Electrical appliances, in this case, refers to those items that you normally use as part of your get-dressed-and-look-nice routine, such as hair dryers. You have two choices: Leave them at home, or find miniature versions that don't take up too much space in your travelpack. This section covers the more commonly used products in detail, and discusses your alternatives. The added concern of dealing with different electrical plugs and outlets are discussed as well.
Visit your hair stylist or barber a week or two before your trip. Tell your stylist that you would like a style that is easy to style without a hair dryer. It might mean a light body perm, or a simple wash-and-go cut. This should work for most people. If you MUST take a hair dryer with you, consider getting the smallest model you can find. That for me was a Sharper Image/Brookstone hair dryer that fit on the palm of my hand.
As with the hair dryer, try to get your hair styled so that you don't have to have it curled. There are some new models that are very tiny and are easy to pack, such as the butane-fueled models from Braun. However, butane is an inflammable fuel that should not be taken onto the flight. You could take an empty curling iron with you and purchase a butane cell at your destination, although I would simply advise not taking one at all.
This gets to be pretty tricky for most people, who can't seem to get away from ironing their clothes. Those who must take clothes with them that wrinkle, they should take canisters of things like "Wrinkle Away" that help soften the wrinkles in your clothing. The best thing to do is to purchase clothing labeled "hard to wrinkle." Many have a polyester blend--and are easy to find in the TravelSmith catalog.
If you DO take clothing with you that wrinkles, hang it in your bathroom and give it a full steaming by drawing a hot shower for five minutes. This should relax the wrinkles.
Travel-sized steamers still take up too much space for the traveliter. Again, best to try to steam out your clothes in the bathroom.
Remember that by avoiding taking any appliances with you, you don't have to worry about adapters. You also have less chance for being held up at security gate for having electric gadgets in your carry-on.
If you must take electrical appliances with you on an overseas trip, you will need to pick up some electrical adapters. Most travel stores carry them. Want a diagram of the different types, and which countries use which adapters? Get a free catalog from Magellan's, as they list them in there (they sell the adapters too, if you want).
I have received email from people who swear by their Walkmans (Walkmen? Walkpeople?). Whether to avoid having to listen to local music, avoid boredom, or avoid being bothered, personal headphones are a wonderful way to isolate and insulate yourself from your surroundings. Is that good? You decide (my preference would be to take a short-wave radio with me. There are quite a few models by Sony, Grundig and others, that are both affordable, and small).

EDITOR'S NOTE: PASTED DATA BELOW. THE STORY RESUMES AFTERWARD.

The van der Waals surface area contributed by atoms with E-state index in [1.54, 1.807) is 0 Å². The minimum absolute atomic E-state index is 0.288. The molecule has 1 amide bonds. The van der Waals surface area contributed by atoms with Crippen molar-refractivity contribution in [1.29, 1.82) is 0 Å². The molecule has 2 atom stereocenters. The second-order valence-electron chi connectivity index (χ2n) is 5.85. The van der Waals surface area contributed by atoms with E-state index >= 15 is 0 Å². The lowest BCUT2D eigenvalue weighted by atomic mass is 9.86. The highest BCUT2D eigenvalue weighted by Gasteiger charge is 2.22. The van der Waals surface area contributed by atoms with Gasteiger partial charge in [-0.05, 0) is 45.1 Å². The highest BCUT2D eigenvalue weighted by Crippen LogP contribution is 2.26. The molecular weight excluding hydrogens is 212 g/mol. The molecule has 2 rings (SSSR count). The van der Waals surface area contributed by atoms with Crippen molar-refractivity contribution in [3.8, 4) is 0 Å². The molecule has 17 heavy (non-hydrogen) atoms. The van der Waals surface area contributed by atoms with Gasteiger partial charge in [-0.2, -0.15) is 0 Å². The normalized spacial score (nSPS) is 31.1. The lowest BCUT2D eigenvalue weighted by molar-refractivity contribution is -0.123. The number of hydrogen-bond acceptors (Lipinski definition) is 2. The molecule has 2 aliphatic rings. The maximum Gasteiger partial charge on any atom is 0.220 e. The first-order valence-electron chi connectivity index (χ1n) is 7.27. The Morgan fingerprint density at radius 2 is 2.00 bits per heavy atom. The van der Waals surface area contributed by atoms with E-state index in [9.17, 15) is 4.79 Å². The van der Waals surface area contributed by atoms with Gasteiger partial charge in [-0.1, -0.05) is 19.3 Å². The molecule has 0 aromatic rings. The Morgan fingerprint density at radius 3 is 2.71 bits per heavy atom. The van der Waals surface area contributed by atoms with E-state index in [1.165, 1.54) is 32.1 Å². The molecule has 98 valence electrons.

Techno Geeks Like Me!
So you can forego most modern conveniences except your computer and 'net access?! ("Please sir, anything but my PowerBook!") Go visit Patrick Jennings' "Outfitting the Multimedia Guerrilla" web site to start. He has a comprehensive packing list he used for his own travels. It's one thing to wanna take your laptop with you--it's another to worry about adapters and cables and all that stuff. If you have the foresight to shop for a laptop with travel in mind, I would recommend that you get something small and lightweight. So what if you can't get an SVGA screen?
Instead of carrying a separate computer case, I recommend the neoprene "WetSuit" from Silicon Graphics (available from MacZone at 800-555-1212, APS Technologies at 800-874-3197, or Mac Wholesale at 800-531-4622). They come in various colors and run about $40 each. Unlike standard carrying cases, Wetsuits "hug" your computer even when it's open. It serves to provide padding for your notebook, and can be stuffed into your carry-on bag.
Two other options may now be favorable for the traveliter who wants to stay in touch, but does not want to lug a laptop. The first is to choose a palmtop instead. Models like the Psion Series 5 are both incredible powerful and portable. This model, unlike most other palmtops, has a keyboard that slides forward when the clamshell is opened, giving you more typing room. The keys are almost large enough to allow touch-typing by nimble fingers.
The second option is to forego any sort of techno-gear altogether, and instead check your email periodically at Internet cafes. Many ISPs provide options for travelers (telnet-only, roving-access, etc.) if you wish to read your regular account. You might also consider getting free web-based email accounts from places such as Yahoo Mail (which purportedly even allows you to log in and still check your own ISP account), or other sites such as Hotmail. For more information on free email accounts, check the Free Email Address Directory.